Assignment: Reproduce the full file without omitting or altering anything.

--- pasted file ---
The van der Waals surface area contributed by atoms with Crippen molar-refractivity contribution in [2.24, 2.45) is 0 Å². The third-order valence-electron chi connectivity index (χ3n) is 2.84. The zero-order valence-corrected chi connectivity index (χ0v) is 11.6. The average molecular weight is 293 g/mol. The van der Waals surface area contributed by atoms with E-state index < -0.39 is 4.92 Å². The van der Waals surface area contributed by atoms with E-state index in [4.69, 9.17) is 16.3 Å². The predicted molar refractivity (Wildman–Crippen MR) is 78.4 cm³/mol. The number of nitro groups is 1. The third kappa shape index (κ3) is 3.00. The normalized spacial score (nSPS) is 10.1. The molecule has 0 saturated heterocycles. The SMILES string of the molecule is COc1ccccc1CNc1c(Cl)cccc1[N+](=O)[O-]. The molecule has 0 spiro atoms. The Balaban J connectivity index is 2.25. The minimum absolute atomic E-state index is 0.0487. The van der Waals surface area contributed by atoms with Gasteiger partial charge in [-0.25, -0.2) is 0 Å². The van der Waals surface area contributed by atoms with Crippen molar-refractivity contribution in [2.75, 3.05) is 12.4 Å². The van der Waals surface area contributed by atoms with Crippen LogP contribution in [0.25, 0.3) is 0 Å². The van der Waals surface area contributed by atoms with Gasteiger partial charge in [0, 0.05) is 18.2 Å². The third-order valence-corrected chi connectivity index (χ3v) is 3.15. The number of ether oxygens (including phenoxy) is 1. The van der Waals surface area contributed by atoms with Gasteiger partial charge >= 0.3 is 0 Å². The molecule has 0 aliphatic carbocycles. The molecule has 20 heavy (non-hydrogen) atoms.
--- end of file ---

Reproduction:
The van der Waals surface area contributed by atoms with Crippen molar-refractivity contribution in [2.24, 2.45) is 0 Å². The third-order valence-electron chi connectivity index (χ3n) is 2.84. The zero-order valence-corrected chi connectivity index (χ0v) is 11.6. The average molecular weight is 293 g/mol. The van der Waals surface area contributed by atoms with E-state index < -0.39 is 4.92 Å². The van der Waals surface area contributed by atoms with E-state index in [4.69, 9.17) is 16.3 Å². The predicted molar refractivity (Wildman–Crippen MR) is 78.4 cm³/mol. The number of nitro groups is 1. The third kappa shape index (κ3) is 3.00. The normalized spacial score (nSPS) is 10.1. The molecule has 0 saturated heterocycles. The SMILES string of the molecule is COc1ccccc1CNc1c(Cl)cccc1[N+](=O)[O-]. The molecule has 0 spiro atoms. The Balaban J connectivity index is 2.25. The minimum absolute atomic E-state index is 0.0487. The van der Waals surface area contributed by atoms with Gasteiger partial charge in [-0.25, -0.2) is 0 Å². The van der Waals surface area contributed by atoms with Crippen molar-refractivity contribution in [2.75, 3.05) is 12.4 Å². The van der Waals surface area contributed by atoms with Crippen LogP contribution in [0.25, 0.3) is 0 Å². The van der Waals surface area contributed by atoms with Gasteiger partial charge in [0, 0.05) is 18.2 Å². The third-order valence-corrected chi connectivity index (χ3v) is 3.15. The number of ether oxygens (including phenoxy) is 1. The van der Waals surface area contributed by atoms with Gasteiger partial charge >= 0.3 is 0 Å². The molecule has 0 aliphatic carbocycles. The molecule has 20 heavy (non-hydrogen) atoms.